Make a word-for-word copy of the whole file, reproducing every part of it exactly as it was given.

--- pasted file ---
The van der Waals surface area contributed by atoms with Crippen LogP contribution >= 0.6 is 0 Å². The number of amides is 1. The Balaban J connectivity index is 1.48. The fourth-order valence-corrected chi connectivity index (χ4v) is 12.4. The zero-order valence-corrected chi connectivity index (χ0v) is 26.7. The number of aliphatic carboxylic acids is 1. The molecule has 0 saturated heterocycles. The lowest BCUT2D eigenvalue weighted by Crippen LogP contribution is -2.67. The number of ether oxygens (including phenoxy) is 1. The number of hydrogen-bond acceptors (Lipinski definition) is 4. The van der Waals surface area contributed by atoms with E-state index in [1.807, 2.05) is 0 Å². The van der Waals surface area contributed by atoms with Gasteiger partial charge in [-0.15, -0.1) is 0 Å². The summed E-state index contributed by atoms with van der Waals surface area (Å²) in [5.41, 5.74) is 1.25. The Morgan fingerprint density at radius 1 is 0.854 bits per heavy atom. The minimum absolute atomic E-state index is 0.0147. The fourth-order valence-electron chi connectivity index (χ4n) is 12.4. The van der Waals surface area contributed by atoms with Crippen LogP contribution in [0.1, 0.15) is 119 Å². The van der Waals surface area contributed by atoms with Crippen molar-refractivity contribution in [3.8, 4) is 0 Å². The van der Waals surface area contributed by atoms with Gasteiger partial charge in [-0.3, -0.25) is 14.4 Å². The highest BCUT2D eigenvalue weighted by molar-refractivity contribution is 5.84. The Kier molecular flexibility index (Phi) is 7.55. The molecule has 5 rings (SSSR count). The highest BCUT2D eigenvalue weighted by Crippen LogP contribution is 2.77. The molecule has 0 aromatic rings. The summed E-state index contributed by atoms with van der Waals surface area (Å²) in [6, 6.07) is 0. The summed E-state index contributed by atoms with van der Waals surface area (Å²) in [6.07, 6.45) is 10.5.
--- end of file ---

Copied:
The van der Waals surface area contributed by atoms with Crippen LogP contribution >= 0.6 is 0 Å². The number of amides is 1. The Balaban J connectivity index is 1.48. The fourth-order valence-corrected chi connectivity index (χ4v) is 12.4. The zero-order valence-corrected chi connectivity index (χ0v) is 26.7. The number of aliphatic carboxylic acids is 1. The molecule has 0 saturated heterocycles. The lowest BCUT2D eigenvalue weighted by Crippen LogP contribution is -2.67. The number of ether oxygens (including phenoxy) is 1. The number of hydrogen-bond acceptors (Lipinski definition) is 4. The van der Waals surface area contributed by atoms with E-state index in [1.807, 2.05) is 0 Å². The van der Waals surface area contributed by atoms with Gasteiger partial charge in [-0.15, -0.1) is 0 Å². The summed E-state index contributed by atoms with van der Waals surface area (Å²) in [5.41, 5.74) is 1.25. The Morgan fingerprint density at radius 1 is 0.854 bits per heavy atom. The minimum absolute atomic E-state index is 0.0147. The fourth-order valence-electron chi connectivity index (χ4n) is 12.4. The van der Waals surface area contributed by atoms with Crippen LogP contribution in [0.1, 0.15) is 119 Å². The van der Waals surface area contributed by atoms with Crippen molar-refractivity contribution in [3.8, 4) is 0 Å². The van der Waals surface area contributed by atoms with Gasteiger partial charge in [-0.3, -0.25) is 14.4 Å². The highest BCUT2D eigenvalue weighted by molar-refractivity contribution is 5.84. The Kier molecular flexibility index (Phi) is 7.55. The molecule has 5 rings (SSSR count). The highest BCUT2D eigenvalue weighted by Crippen LogP contribution is 2.77. The molecule has 0 aromatic rings. The summed E-state index contributed by atoms with van der Waals surface area (Å²) in [6, 6.07) is 0. The summed E-state index contributed by atoms with van der Waals surface area (Å²) in [6.07, 6.45) is 10.5.